For many businesses, a patent is essential to maintaining a competitive edge in the market. Furthermore, patents assist many business owners in securing funding or investment for the product. For these reasons, among many more, thousands of individuals pursue patents every year to protect their idea and/or invention. But what exactly is a patent? What can and cannot be patented? And who issues a patent? These are all critical questions worth exploring when learning what a patent is.
Patent by Definition
A patent by definition is the legal ownership or property right concerning an invention. The patent is issued by the United States Patent and Trademark Office. This does not give anyone the right to make the patented invention or to even distribute it. Rather, a patent’s primary purpose is to exclude others from producing or selling the patented product. A patent is particularly useful for business owners when attempting to enter the market with a new product. If their product is protected under a patent, then the inventor is the sole provider of that product. This gives the inventor a competitive edge in the marketplace.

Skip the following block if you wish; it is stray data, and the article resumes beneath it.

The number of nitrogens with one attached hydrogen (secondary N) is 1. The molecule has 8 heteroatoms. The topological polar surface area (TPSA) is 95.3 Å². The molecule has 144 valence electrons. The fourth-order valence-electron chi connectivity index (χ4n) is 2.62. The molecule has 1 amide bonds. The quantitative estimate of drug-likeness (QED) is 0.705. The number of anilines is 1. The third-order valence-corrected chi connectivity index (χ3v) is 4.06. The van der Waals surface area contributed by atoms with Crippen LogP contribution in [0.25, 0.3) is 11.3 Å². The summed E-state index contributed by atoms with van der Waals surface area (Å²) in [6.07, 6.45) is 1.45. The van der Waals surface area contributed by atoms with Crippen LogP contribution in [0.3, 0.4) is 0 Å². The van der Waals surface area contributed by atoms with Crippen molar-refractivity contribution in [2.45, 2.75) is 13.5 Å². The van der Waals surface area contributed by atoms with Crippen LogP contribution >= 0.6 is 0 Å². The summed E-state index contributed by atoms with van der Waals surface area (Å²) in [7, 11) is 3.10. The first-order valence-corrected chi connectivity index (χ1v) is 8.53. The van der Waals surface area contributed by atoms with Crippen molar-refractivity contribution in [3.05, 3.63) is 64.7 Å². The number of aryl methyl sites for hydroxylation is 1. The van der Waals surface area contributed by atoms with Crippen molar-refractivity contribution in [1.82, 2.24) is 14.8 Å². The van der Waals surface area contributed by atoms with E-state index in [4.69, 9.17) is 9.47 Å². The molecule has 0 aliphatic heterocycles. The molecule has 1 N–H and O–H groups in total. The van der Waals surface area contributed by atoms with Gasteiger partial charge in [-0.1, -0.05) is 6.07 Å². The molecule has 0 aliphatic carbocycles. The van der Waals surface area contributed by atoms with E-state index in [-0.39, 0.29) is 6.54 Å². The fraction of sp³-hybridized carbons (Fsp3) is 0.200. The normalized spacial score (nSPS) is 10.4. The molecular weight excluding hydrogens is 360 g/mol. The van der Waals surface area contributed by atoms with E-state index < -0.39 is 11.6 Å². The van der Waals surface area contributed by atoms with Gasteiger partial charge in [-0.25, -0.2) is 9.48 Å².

Unfortunately, patents can and are infringed upon. If a patent is infringed upon (a competitor makes the same product despite not having legal ownership of the property right) the inventor holding the patent can seek legal recourse through the courts.
One disadvantage of filing a patent for a product is that patents are not permanent. When filing a patent one must disclose details of their invention to the public. Therefore when a patent is expired, the inventor has no way of protecting the propriety of his or her product. This is a key component of patents that are important to consider and make some ideas non-suitable for patents.
What Can Be Patented?
But what exactly is eligible for a patent? In order to be eligible for a valid patent, the invention must be unique, not obvious, clearly claimed by the inventor, and described in a comprehensive manner. Inventions that can be patented include a process, the machine, a product of manufacturing, or a type of improvement to one of these things. While these broad criteria cover a number of inventions and processes certain ideas are ineligible for a patent.
Inventions that are not useful, offensive, products of the laws of nature, or abstract cannot be issued a patent. Also, music, artistic works including literary works cannot be patented. Instead, artistic work can be protected by copyright laws.
All in all, patents are a great way to legally protect the ownership of one’s invention. However, patents do come with a cost of disclosing details of the invention. When considering whether to obtain a patent or not the benefits should definitely be weighed against the costs. Also, it is important to conduct your own research to find whether or not an invention even meets the acceptance criteria to be eligible for a patent.